Trump Takes Control

Congressional Republicans are worried about the midterm elections, White House staffers their job security, but President Trump is moving full speed ahead.

Recent personnel and policy moves, combined with Trump’s usual freewheeling commentary at rallies and on Twitter, show a president shedding constraining influences in his second year of office right as Republicans are trying to defend their congressional majorities, with more to come.

Or as Trump himself put it after firing Secretary of State Rex Tillerson this week, “I’m really at a point where we’re getting very close to having the Cabinet and other things that I want.”

Those things so far have included Tillerson’s ouster; the imposition of steel and aluminum tariffs that precipitated the departure of top economic adviser Gary Cohn; a surprise announcement of talks with North Korean dictator Kim Jong Un to resolve the nuclear weapons impasse; and in general a greater willingness to pursue the more distinctly “Trumpian” parts of his agenda after a year in broad agreement with Capitol Hill Republicans.

As loyalists like Hope Hicks depart the White House, Trump seems to be even more willing to make changes on his own. He personally popped in to give reporters a head's up on the North Korea announcement, a courtesy he reportedly did not extend to all relevant players inside his administration. He caught many people on both sides of Pennsylvania Avenue off-guard with his tariffs decision.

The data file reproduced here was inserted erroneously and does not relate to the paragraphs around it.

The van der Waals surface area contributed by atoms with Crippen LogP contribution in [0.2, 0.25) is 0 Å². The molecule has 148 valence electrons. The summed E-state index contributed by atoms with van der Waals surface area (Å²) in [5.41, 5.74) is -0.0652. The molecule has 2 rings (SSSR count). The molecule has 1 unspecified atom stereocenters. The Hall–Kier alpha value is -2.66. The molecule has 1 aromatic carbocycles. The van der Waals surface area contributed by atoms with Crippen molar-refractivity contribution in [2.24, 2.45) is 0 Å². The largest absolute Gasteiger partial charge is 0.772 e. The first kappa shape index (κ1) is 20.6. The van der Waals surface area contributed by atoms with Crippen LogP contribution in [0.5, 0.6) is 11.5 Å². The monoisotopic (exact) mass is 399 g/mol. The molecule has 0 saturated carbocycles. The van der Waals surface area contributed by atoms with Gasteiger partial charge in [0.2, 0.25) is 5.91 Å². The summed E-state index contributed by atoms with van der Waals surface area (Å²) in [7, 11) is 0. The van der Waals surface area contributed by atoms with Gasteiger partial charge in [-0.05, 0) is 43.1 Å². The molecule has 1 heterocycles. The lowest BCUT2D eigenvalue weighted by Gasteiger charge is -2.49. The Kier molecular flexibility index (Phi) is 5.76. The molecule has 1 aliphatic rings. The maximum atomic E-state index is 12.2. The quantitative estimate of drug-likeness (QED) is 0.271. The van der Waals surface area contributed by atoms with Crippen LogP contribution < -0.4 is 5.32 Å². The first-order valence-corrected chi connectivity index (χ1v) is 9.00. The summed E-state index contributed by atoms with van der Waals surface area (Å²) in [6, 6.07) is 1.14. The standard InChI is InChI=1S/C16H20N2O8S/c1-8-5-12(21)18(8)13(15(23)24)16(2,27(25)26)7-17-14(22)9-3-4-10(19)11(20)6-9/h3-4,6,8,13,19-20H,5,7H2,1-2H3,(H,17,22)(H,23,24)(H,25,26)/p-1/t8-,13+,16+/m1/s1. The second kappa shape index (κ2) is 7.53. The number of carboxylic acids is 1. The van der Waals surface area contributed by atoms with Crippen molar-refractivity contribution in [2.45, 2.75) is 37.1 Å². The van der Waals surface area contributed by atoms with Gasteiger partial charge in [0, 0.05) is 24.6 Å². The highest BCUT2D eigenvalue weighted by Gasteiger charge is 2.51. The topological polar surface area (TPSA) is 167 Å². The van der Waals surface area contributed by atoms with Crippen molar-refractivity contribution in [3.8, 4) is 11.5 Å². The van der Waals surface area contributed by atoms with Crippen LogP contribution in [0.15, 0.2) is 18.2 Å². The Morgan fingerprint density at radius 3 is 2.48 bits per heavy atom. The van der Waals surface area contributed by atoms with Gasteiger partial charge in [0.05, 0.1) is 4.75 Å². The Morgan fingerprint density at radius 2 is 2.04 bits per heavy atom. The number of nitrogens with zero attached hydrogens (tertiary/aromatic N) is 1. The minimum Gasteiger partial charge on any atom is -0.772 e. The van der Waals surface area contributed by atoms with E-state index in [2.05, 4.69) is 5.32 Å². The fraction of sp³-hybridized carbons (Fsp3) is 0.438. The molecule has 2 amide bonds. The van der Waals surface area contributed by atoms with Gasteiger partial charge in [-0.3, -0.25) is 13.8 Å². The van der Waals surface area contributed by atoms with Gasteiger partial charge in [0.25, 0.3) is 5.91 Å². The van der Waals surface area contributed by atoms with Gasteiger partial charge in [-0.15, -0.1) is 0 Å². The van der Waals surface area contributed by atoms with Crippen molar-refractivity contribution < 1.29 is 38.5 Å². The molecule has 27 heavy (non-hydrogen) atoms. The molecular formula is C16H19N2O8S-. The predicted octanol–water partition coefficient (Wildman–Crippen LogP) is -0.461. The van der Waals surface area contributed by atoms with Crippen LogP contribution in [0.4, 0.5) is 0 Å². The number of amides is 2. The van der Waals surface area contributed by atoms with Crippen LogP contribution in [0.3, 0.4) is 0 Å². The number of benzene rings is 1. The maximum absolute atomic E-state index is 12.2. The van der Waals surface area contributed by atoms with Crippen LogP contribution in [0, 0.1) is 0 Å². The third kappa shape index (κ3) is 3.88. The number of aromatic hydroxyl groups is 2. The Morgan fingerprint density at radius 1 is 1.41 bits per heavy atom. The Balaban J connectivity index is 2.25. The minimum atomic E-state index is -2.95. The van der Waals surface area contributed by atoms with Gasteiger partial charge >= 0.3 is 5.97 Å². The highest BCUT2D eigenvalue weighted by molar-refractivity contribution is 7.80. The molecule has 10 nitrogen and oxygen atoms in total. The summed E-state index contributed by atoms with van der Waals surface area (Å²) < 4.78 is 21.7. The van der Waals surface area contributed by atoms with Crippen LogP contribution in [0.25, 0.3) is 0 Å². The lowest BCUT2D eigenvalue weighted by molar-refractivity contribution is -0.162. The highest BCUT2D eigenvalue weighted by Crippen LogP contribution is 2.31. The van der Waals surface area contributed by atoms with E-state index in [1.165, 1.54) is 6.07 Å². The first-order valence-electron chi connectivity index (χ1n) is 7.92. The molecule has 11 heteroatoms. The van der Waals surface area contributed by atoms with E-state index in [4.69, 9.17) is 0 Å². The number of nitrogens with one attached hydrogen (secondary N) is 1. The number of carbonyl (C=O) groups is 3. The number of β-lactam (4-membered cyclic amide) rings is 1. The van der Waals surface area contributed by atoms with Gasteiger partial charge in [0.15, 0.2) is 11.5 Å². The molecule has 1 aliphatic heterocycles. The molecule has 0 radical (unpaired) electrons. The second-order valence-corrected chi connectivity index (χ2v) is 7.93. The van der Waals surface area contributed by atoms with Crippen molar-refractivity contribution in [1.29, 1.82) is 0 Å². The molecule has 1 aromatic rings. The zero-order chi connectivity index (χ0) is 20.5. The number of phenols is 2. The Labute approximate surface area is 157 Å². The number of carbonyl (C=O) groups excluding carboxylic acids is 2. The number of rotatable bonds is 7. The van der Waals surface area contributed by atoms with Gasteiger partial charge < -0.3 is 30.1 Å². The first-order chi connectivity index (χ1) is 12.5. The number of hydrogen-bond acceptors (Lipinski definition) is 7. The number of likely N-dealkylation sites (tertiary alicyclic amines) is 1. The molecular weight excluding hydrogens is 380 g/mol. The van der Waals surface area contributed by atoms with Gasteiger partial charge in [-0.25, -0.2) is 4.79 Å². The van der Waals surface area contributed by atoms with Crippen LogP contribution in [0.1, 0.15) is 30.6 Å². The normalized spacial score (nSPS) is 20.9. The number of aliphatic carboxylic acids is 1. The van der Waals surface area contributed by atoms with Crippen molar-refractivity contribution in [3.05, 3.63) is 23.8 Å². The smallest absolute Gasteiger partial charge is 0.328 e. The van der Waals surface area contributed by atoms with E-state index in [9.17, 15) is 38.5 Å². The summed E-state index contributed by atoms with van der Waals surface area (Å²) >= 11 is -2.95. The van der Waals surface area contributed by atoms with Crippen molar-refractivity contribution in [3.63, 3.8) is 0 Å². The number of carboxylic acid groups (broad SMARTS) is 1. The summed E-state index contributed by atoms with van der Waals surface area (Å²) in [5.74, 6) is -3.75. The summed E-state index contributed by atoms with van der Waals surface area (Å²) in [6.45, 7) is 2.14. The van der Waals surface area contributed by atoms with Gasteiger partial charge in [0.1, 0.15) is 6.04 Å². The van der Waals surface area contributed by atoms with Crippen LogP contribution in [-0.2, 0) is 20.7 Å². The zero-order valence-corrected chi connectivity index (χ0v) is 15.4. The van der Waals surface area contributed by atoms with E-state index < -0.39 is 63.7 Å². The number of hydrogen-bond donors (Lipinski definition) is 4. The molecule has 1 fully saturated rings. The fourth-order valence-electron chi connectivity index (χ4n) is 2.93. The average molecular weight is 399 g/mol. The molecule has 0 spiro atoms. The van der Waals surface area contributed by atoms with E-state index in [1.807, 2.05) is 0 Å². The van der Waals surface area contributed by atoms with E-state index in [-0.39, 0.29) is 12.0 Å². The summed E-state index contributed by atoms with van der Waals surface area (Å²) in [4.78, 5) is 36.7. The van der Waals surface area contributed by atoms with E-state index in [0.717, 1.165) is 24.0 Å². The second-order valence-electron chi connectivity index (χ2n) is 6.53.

“What drives President Trump is making good on his campaign promises, and he wants a staff that he trusts and thinks is going to best position his White House to make that happen,” said Republican strategist Ford O’Connell.

“President Trump is also looking at the polls and realizes that Republicans could very well lose the House in 2018,” O’Connell said. “And since he feels he is by far the best advocate for the Trump agenda, we are going to see more of these rally-style speeches to fire up the GOP base.”

“So from this perspective, we are witnessing a ‘Let Trump Be Trump’ moment,” he added. “The campaign trail is where Trump feels most comfortable and where he feels he can most affect the national narrative and policy debates on Capitol Hill.”

Read more from W. James Antle III at the Washington Examiner

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